On 15 December Advocate General Rantos issued his long-awaited opinion on the compatibility with European competition law of FIFA-UEFA rules under which any new competitions are subject to their prior approval.

The resounding opinion that the rules are compatible with EU competition law has been warmly welcomed by UEFA/FIFA and many other sports governing bodies.

If ultimately followed, the legal framework set out in the AG Opinion would almost certainly torpedo a European Super League structure anywhere close to that envisaged in its initial format. It would also minimise the risk of fragmentation and break away competitions emerging within existing structures of sport across Europe.

What’s the big deal?

In addition to acknowledging the right of UEFA/ FIFA to pre-authorise any competition organised by clubs who wish to remain within the existing football eco-system, critically, the AG Opinion expressly recognises the special nature of sport, majoring on its incorporation into Article 165 TFEU . 

Essentially this gives expression to the ‘constitutional’ recognition of the so called ‘ European Model of Sport’ and provides the justification for sports bodies to preserve a number of fundamental elements of that model via its regulations. These include:

-retention of the pyramid structure with, at its base, amateur sport and at its summit professional sport

- promotion of open competitions, accessible by all via a transparent system in which promotion and relegation maintain a competitive balance and give priority to sporting merit

-a system of financial solidarity which allows revenue generated at the elite level to be redistributed to the lower levels of a sport.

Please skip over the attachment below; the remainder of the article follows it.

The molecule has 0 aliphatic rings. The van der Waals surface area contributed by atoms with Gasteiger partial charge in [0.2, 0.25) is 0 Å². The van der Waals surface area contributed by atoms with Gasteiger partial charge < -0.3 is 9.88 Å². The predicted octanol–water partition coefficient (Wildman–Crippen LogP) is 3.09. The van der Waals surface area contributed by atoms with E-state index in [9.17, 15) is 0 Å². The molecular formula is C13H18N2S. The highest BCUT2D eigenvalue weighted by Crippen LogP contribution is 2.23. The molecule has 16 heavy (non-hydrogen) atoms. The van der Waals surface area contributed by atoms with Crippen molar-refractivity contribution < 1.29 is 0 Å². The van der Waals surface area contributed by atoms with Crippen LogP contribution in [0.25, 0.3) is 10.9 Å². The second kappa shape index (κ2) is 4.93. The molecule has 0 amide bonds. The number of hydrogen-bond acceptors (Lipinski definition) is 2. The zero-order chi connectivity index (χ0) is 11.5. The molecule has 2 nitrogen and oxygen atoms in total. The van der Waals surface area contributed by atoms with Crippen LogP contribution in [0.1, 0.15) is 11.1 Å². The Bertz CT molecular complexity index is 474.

A Special sector

Importantly, the AG observed that, whilst sport can be a significant economic activity, the special social dimension of sport justifies it being treated differently in certain respects. This, he said, included the application of competition law, in particular in relation to objective justifications for regulatory restrictions applied by sporting bodies.

This reasoning paved the way for the AG to find that the non-recognition by FIFA/UEFA of an essentially closed competition such as the ESL was justified by the pursuit of of legitimate objectives such as participation based on sporting results, equal opportunities, financial solidarity and avoidance of dual membership scenarios.

A Good Day for sport?

Sport has waited a long time for clarity on the application of European law to sport and recognition of its special status. The AG Opinion, if followed, appears to provide a more stable platform for the future regulation of sport and a helpful indication of where competition law and fundamental freedoms have to yield to the unique characteristics of the sports ecosystem.

Whilst it remains the case that any entity/clubs can pull out of a sport and set up an independent structure, they cannot 'have their cake and eat it' by remaining within existing frameworks unless approved by the relevant regulatory bodies.

A sting in the tail?

If followed the evolving legal framework should rebalance the bargaining position of regulators and the regulated community across sport. It could, however, preface more radical dislocations if clubs or other relevant actors choose to go it alone outside existing sports structures backed by massive external investment.  In such a scenario sport is largely powerless from a legal perspective. So, watch this space as the three remaining teams in the ESL fraternity assess the position and future battle lines are drawn.


See my additional comments in City AM here, and listen to my interview on BBC Radio 4, Today Programme here (listen in between 1.23:23- 01:26.06).